Dec. 2 (Bloomberg) -- Treasuries headed for their steepest weekly loss since October before a government report today that economists said will show U.S. jobs growth quickened last month, confirming a pickup in the world’s largest economy.
The difference between rates on 10-year notes and inflation-indexed securities, a gauge of expectations for consumer prices over the life of the debt, widened to 2.11 percentage points yesterday, the most in two weeks. The five- year average is 2.04 percentage points. James Bullard, president of the Federal Reserve Bank of St. Louis, said recent reports point to stronger growth and the central bank shouldn’t rush to ease monetary policy further.
“The current yield level is too low given the growth outlook,” said Hiroki Shimazu, an economist in Tokyo at SMBC Nikko Securities Inc., a unit of Japan’s third-largest publicly traded bank by assets. “Yields are likely to rise gradually as we continue to see good numbers in the U.S. economy.”
Benchmark 10-year yields were little changed at 2.09 percent as of 10:53 a.m. Tokyo, according to Bloomberg Bond Trader prices. The 2 percent note due in November 2021 changed hands at 99 6/32. The rate reached 2.14 percent yesterday, the highest since Nov. 14, and it has advanced 13 basis points this week, the most since the five-day period ended Oct. 14.
The yield will advance to 2.18 percent by year-end, according to a Bloomberg survey of banks and securities companies, with the most recent forecasts given the heaviest weightings. Shimazu predicts 2.3 percent.
The U.S. added 125,000 jobs in November, compared with 80,000 in October, the Labor Department will say today, according to the median estimate in a Bloomberg News survey of economists. The jobless rate probably held at 9 percent, based on the responses.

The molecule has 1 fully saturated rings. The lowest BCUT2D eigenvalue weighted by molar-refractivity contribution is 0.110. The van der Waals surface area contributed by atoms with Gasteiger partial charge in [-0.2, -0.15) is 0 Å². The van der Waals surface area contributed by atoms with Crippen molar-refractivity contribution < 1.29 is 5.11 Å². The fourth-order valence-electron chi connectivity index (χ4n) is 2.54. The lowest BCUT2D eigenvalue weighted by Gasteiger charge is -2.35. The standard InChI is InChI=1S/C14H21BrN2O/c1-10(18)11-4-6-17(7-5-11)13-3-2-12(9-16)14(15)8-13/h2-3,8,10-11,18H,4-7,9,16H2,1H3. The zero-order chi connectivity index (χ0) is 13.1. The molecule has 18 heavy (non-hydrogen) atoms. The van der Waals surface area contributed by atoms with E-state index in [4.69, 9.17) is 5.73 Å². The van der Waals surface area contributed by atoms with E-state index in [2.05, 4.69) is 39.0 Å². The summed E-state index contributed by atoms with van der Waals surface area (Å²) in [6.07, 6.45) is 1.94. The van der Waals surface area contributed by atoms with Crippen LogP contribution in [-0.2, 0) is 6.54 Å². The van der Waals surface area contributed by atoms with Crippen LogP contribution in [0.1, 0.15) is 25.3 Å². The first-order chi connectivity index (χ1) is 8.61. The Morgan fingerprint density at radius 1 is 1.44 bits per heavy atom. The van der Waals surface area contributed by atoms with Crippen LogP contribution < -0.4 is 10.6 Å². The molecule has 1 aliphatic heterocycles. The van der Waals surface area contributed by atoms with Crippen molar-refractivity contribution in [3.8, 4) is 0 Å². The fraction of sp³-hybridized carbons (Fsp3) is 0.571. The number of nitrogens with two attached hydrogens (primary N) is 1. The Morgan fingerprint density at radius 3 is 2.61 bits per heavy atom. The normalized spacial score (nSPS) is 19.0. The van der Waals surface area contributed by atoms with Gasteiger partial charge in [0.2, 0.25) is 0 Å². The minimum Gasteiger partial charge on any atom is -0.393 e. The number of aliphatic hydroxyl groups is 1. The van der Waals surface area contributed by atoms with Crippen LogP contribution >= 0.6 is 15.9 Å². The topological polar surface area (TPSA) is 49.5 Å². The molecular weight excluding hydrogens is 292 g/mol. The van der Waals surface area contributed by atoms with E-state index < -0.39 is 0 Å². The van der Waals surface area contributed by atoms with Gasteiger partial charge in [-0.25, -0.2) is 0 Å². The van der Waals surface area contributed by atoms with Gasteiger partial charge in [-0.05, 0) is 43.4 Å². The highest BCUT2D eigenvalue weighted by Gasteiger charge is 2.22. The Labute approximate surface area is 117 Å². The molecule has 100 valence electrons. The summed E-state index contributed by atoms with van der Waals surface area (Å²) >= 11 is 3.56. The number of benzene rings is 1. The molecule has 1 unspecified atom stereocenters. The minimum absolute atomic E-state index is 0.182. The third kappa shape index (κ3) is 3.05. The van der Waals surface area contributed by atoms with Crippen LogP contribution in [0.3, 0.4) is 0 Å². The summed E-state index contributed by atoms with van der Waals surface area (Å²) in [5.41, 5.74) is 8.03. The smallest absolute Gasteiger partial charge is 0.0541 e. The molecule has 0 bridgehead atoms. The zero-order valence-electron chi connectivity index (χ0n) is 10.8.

U.S. manufacturing expanded in November at the fastest pace in five months, the Institute for Supply Management in Tempe, Arizona, reported yesterday. The New York-based Conference Board said last month that its index of consumer confidence rose in November by the most since April 2003.
This week’s decline wasn’t enough to knock Treasuries from their place as one of the best-performing bond markets this year, with the gain driven by demand for the relative safety of American securities during Europe’s debt crisis.
Treasuries due in 10 years and more have returned 20 percent in the past six months, the most among 144 bond indexes compiled by Bloomberg and the European Federation of Financial Analysts Societies. Benchmark 10-year yields are within about 45 basis points of the record low of 1.67 percent set Sept. 23.
Flowing to Treasuries
“Money is flowing from the euro to Treasuries,” said Yoshiyuki Suzuki, who helps oversee the equivalent of $70.7 billion as the Tokyo-based head of fixed income at Fukoku Mutual Life Insurance Co. “The upside in yields will be limited.”
Fed officials are debating whether the central bank should resume large-scale purchases of securities to push down an unemployment rate that has been stuck at 9 percent or higher since April.
“The data have come in stronger than expected, so I think the logical thing now is to wait and see,” Bullard said in an interview in New York yesterday at the Bloomberg Hedge Fund Conference hosted by Bloomberg Link. “See if we continue to get a good read on the holiday season and start out the New Year stronger or weaker, and also assess the situation in Europe and see how that feeds back to the United States.”
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